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Page:Ornithological biography, or an account of the habits of the birds of the United States of America, volume 1.djvu/350

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PASSENGER PIGEON.

with the rapidity and elegance of the motions exhibited, feel desirous of seeing them repeated, his wishes will be gratified if he only remain in the place until the next group comes up.

It may not, perhaps, be out of place to attempt an estimate of the number of Pigeons contained in one of those mighty flocks, and of the quantity of food daily consumed by its members. The inquiry will tend to shew the astonishing bounty of the great Author of Nature in providing for the wants of his creatures. Let us take a column of one mile in breadth, which is far below the average size, and suppose it passing over us without interruption for three hours, at the rate mentioned above of one mile in the minute. This will give us a parallelogram of 180 miles by 1, covering 180 square miles. Allowing two pigeons to the square yard, we have One billion, one hundred and fifteen millions, one hundred and thirty-six thousand pigeons in one flock. As every pigeon daily consumes fully half a pint of food, the quantity necessary for supplying this vast multitude must be eight millions seven hundred and twelve thousand bushels per day.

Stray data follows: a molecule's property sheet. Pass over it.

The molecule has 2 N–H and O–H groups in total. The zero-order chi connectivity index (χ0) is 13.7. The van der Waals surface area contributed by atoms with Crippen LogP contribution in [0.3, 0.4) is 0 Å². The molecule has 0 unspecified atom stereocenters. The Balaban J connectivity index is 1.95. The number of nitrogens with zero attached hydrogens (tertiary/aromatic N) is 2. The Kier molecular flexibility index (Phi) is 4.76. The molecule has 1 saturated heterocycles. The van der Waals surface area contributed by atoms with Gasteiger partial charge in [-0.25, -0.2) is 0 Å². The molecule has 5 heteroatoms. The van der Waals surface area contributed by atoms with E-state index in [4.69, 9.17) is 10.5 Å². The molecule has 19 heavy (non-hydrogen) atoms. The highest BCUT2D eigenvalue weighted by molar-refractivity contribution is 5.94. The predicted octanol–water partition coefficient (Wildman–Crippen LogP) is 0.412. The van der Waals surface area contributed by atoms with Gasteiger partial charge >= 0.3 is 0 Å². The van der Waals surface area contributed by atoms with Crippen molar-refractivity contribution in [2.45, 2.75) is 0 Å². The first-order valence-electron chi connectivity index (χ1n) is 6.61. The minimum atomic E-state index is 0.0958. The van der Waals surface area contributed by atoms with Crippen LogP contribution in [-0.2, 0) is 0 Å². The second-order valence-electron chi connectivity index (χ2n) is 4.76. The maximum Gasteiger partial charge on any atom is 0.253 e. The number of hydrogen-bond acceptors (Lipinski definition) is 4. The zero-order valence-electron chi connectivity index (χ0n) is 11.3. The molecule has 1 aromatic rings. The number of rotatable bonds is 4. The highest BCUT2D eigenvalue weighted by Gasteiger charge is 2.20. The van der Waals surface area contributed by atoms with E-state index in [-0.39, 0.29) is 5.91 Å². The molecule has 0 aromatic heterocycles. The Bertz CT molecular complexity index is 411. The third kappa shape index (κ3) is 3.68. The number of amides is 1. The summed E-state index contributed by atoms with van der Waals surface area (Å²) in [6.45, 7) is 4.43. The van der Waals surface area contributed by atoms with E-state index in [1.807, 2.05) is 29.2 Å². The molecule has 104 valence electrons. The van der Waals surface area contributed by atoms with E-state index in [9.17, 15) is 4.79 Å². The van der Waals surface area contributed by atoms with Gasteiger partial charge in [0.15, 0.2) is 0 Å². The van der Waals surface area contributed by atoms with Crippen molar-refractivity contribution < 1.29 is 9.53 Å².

As soon as the Pigeons discover a sufficiency of food to entice them to alight, they fly round in circles, reviewing the country below. During their evolutions, on such occasions, the dense mass which they form exhibits a beautiful appearance, as it changes its direction, now displaying a glistening sheet of azure, when the backs of the birds come simultaneously into view, and anon, suddenly presenting a mass of rich deep purple. They then pass lower, over the woods, and for a moment are lost among the foliage, but again emerge, and are seen gliding aloft. They now alight, but the next moment, as if suddenly alarmed, they take to wing, producing by the flappings of their wings a noise like the roar of distant thunder, and sweep through the forests to see if danger is near. Hunger, however, soon brings them to the ground. When alighted, they are seen industriously throwing up the withered leaves in quest of the fallen mast. The rear ranks are continually rising, passing over the main-body, and alighting in front, in such rapid succession, that the whole flock seems still on wing. The quantity of ground thus swept is astonishing, and so completely has it been cleared, that the gleaner who might follow in their rear would find his labour completely lost. Whilst feeding, their avidity is at times so great that in attempting to swallow a large acorn or nut, they are seen gasping for a long while, as if in the agonies of suffocation.